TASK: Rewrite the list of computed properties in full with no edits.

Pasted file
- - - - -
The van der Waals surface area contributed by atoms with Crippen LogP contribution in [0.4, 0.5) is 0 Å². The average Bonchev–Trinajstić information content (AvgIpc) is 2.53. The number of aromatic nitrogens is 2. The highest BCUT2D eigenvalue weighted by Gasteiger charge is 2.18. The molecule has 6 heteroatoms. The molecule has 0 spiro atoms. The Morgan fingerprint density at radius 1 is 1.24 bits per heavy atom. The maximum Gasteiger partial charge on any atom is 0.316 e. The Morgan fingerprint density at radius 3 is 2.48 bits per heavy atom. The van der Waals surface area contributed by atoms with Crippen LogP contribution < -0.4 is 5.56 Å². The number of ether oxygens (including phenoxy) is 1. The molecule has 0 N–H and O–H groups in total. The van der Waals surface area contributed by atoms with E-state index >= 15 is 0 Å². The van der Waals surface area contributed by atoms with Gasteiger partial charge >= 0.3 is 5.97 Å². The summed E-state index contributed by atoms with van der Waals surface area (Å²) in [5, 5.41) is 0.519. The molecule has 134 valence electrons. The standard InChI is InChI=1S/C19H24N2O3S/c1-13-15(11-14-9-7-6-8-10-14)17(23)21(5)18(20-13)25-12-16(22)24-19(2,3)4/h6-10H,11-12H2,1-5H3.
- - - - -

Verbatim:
The van der Waals surface area contributed by atoms with Crippen LogP contribution in [0.4, 0.5) is 0 Å². The average Bonchev–Trinajstić information content (AvgIpc) is 2.53. The number of aromatic nitrogens is 2. The highest BCUT2D eigenvalue weighted by Gasteiger charge is 2.18. The molecule has 6 heteroatoms. The molecule has 0 spiro atoms. The Morgan fingerprint density at radius 1 is 1.24 bits per heavy atom. The maximum Gasteiger partial charge on any atom is 0.316 e. The Morgan fingerprint density at radius 3 is 2.48 bits per heavy atom. The van der Waals surface area contributed by atoms with Crippen LogP contribution < -0.4 is 5.56 Å². The number of ether oxygens (including phenoxy) is 1. The molecule has 0 N–H and O–H groups in total. The van der Waals surface area contributed by atoms with E-state index >= 15 is 0 Å². The van der Waals surface area contributed by atoms with Gasteiger partial charge >= 0.3 is 5.97 Å². The summed E-state index contributed by atoms with van der Waals surface area (Å²) in [5, 5.41) is 0.519. The molecule has 134 valence electrons. The standard InChI is InChI=1S/C19H24N2O3S/c1-13-15(11-14-9-7-6-8-10-14)17(23)21(5)18(20-13)25-12-16(22)24-19(2,3)4/h6-10H,11-12H2,1-5H3.